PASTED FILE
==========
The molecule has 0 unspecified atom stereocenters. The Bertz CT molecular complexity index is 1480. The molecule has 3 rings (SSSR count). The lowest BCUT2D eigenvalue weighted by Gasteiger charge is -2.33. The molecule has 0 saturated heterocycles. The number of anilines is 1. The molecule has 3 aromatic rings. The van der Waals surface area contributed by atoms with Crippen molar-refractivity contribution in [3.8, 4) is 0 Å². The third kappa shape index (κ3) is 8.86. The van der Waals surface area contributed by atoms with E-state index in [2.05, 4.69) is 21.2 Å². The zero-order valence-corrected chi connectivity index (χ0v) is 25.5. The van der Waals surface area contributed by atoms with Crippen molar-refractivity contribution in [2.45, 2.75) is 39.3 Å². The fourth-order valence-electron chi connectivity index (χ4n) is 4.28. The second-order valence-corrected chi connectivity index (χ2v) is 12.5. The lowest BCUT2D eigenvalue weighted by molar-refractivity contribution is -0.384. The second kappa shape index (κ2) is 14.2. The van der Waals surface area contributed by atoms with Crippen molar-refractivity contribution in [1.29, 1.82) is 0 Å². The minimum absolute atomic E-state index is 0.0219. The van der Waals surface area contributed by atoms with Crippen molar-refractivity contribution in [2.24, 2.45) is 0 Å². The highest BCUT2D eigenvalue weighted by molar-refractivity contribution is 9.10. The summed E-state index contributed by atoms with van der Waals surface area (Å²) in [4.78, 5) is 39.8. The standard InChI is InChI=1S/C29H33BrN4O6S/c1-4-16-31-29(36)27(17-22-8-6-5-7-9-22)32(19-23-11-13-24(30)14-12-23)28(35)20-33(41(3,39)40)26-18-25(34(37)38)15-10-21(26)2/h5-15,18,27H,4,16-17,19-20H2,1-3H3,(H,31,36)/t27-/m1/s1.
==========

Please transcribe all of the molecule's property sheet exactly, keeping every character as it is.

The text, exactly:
The molecule has 0 unspecified atom stereocenters. The Bertz CT molecular complexity index is 1480. The molecule has 3 rings (SSSR count). The lowest BCUT2D eigenvalue weighted by Gasteiger charge is -2.33. The molecule has 0 saturated heterocycles. The number of anilines is 1. The molecule has 3 aromatic rings. The van der Waals surface area contributed by atoms with Crippen molar-refractivity contribution in [3.8, 4) is 0 Å². The third kappa shape index (κ3) is 8.86. The van der Waals surface area contributed by atoms with E-state index in [2.05, 4.69) is 21.2 Å². The zero-order valence-corrected chi connectivity index (χ0v) is 25.5. The van der Waals surface area contributed by atoms with Crippen molar-refractivity contribution in [2.45, 2.75) is 39.3 Å². The fourth-order valence-electron chi connectivity index (χ4n) is 4.28. The second-order valence-corrected chi connectivity index (χ2v) is 12.5. The lowest BCUT2D eigenvalue weighted by molar-refractivity contribution is -0.384. The second kappa shape index (κ2) is 14.2. The van der Waals surface area contributed by atoms with Crippen molar-refractivity contribution in [1.29, 1.82) is 0 Å². The minimum absolute atomic E-state index is 0.0219. The van der Waals surface area contributed by atoms with Crippen molar-refractivity contribution in [2.24, 2.45) is 0 Å². The highest BCUT2D eigenvalue weighted by molar-refractivity contribution is 9.10. The summed E-state index contributed by atoms with van der Waals surface area (Å²) in [4.78, 5) is 39.8. The standard InChI is InChI=1S/C29H33BrN4O6S/c1-4-16-31-29(36)27(17-22-8-6-5-7-9-22)32(19-23-11-13-24(30)14-12-23)28(35)20-33(41(3,39)40)26-18-25(34(37)38)15-10-21(26)2/h5-15,18,27H,4,16-17,19-20H2,1-3H3,(H,31,36)/t27-/m1/s1.